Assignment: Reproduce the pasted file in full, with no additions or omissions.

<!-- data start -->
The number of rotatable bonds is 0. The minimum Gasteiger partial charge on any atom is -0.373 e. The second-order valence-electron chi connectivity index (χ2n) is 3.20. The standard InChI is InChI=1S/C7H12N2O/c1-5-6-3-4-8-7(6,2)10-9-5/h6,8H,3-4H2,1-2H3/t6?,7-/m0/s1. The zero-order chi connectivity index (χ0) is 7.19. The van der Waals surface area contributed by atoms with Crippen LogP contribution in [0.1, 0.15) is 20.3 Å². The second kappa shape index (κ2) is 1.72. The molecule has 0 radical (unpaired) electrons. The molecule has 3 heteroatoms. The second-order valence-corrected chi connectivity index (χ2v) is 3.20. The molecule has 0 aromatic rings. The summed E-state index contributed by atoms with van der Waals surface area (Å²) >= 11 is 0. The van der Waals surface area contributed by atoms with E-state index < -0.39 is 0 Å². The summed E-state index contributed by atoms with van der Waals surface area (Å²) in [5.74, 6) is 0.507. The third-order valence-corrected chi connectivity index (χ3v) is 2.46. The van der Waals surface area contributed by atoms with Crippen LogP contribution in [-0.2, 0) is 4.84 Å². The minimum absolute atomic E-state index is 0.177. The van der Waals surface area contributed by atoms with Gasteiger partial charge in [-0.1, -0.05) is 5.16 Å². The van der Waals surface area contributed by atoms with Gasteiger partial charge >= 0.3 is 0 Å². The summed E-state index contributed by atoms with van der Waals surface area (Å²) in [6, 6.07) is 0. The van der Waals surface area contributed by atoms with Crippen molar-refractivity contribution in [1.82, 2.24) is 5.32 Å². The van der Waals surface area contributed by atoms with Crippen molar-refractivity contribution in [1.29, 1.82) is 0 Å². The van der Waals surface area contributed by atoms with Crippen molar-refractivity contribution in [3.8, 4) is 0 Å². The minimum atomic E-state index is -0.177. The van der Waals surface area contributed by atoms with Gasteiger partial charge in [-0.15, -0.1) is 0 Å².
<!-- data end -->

The number of rotatable bonds is 0. The minimum Gasteiger partial charge on any atom is -0.373 e. The second-order valence-electron chi connectivity index (χ2n) is 3.20. The standard InChI is InChI=1S/C7H12N2O/c1-5-6-3-4-8-7(6,2)10-9-5/h6,8H,3-4H2,1-2H3/t6?,7-/m0/s1. The zero-order chi connectivity index (χ0) is 7.19. The van der Waals surface area contributed by atoms with Crippen LogP contribution in [0.1, 0.15) is 20.3 Å². The second kappa shape index (κ2) is 1.72. The molecule has 0 radical (unpaired) electrons. The molecule has 3 heteroatoms. The second-order valence-corrected chi connectivity index (χ2v) is 3.20. The molecule has 0 aromatic rings. The summed E-state index contributed by atoms with van der Waals surface area (Å²) >= 11 is 0. The van der Waals surface area contributed by atoms with E-state index < -0.39 is 0 Å². The summed E-state index contributed by atoms with van der Waals surface area (Å²) in [5.74, 6) is 0.507. The third-order valence-corrected chi connectivity index (χ3v) is 2.46. The van der Waals surface area contributed by atoms with Crippen LogP contribution in [-0.2, 0) is 4.84 Å². The minimum absolute atomic E-state index is 0.177. The van der Waals surface area contributed by atoms with Gasteiger partial charge in [-0.1, -0.05) is 5.16 Å². The van der Waals surface area contributed by atoms with Gasteiger partial charge >= 0.3 is 0 Å². The summed E-state index contributed by atoms with van der Waals surface area (Å²) in [6, 6.07) is 0. The van der Waals surface area contributed by atoms with Crippen molar-refractivity contribution in [1.82, 2.24) is 5.32 Å². The van der Waals surface area contributed by atoms with Crippen molar-refractivity contribution in [1.29, 1.82) is 0 Å². The van der Waals surface area contributed by atoms with Crippen molar-refractivity contribution in [3.8, 4) is 0 Å². The minimum atomic E-state index is -0.177. The van der Waals surface area contributed by atoms with Gasteiger partial charge in [-0.15, -0.1) is 0 Å².